NE still united against CAA: AASU chief adviser Samujjal Bhattacharya
DIBRUGARH: The All Assam Students' Union (AASU) along with its Dibrugarh unit and other indigenous organizations organized 'Jonotar Agnikantha' - an event against the Citizenship (Amendment) Act - on Saturday at Dibrugarh Government Boys' Higher School playground, Milan Nagar.
Addressing a huge gathering, AASU president Dipanka Kumar Nath spoke of the grave threat that Assam has been facing due to the CAA. He also highlighted various atrocities being unleashed by the law-enforcing agencies on the CAA agitators in a bid to crush the movement. To impress upon the masses the impending threat, Nath cited the case of Tripura where the indigenous Tripuri people and the Kokborok language have lost dominant status to Bengali due to the influx of immigrants from Bangladesh.
AASU chief adviser Samujjal Bhattacharya said that the CAA agitation has not lost its sheen or gone pale. He added that care was being taken not to disturb the academic side of the students vociferously protesting against the CAA and as such, there were periodic pauses being taken with regard to the agitation. Bhattacharya also sought advice from the public as to what new forms of democratic and constitutional protests could be considered to take the movement forward and to make it long-term.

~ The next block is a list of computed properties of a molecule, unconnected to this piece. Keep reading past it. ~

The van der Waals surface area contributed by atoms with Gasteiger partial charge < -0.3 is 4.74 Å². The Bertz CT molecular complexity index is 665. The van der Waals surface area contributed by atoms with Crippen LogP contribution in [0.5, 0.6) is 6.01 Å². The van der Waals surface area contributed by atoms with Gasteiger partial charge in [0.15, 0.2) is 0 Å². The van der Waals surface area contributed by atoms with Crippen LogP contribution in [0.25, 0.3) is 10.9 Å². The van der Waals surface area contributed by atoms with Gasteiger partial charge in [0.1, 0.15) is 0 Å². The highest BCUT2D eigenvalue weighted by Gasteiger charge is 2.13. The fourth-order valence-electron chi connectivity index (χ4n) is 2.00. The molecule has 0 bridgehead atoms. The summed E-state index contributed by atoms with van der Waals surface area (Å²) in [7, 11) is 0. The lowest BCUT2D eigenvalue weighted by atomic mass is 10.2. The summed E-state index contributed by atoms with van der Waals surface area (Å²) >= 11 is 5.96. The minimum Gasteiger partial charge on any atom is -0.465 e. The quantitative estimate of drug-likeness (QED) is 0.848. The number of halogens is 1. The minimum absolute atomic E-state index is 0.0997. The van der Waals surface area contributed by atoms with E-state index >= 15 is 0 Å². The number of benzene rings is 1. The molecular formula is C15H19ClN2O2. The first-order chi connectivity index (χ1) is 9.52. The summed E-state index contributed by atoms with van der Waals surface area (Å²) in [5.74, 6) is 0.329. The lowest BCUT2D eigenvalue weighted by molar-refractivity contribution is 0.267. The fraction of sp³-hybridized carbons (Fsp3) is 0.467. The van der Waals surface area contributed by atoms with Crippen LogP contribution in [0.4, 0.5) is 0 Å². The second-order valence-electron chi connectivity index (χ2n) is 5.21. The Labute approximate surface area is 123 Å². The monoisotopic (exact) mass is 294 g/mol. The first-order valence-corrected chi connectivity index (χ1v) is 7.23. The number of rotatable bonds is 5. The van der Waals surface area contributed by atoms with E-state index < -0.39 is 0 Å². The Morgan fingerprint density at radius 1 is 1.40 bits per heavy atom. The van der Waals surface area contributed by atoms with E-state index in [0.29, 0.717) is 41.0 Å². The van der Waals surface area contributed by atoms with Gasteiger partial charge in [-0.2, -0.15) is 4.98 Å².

Bhattacharya added that unlike some parts of the country where CAA agitations had taken a violent shape, the ones happening in Assam were peaceful as well as orderly. Criticizing the Central and the State governments for trying hard to divide the Northeast in its stand against the CAA by doling out sops, he stated confidently that despite all such efforts, the region was still united in its stiff opposition to the CAA. Bhattacharya also accused the government of having taken a policy of 'suppression, division and temptation' with respect to CAA agitators.
Bhattacharya also questioned the government that if it decided to exempt certain north-eastern States and specific tribal belts of Assam that came under Schedule 6, keeping in mind the dangers CAA might pose to their demographic and culture, what made it think that the contentious Act would not be a threat to the other areas of Assam and its art and culture?
AASU general secretary Lurin Jyoti Gogoi spoke on similar concerns and underscored the importance of opposing this law tooth and nail.
Earlier, president of Asom Jatiyatabadi Yuva Parishad Udayan Kumar Gogoi addressed the gathering and urged the public to isolate the CAA supporters in all spheres of life.
Responding to a question asked by Chief Minister Sarbananda Sonowal around a month back on why he was being alienated by the Assamese people, Gogoi said that it was only because his government was trying to sentence the Assamese society to death by lending support to the CAA.
President of an indigenous Muslim organization, Muhibul Ahmed warned the government not to take the Assamese people lightly and also not to misguide the Assamese youth regarding the CAA for they were intelligent enough to see through the desperate efforts of the government. He said that the sops the government was giving out to the public were its entitlements and must not be seen as a favour being done to them.
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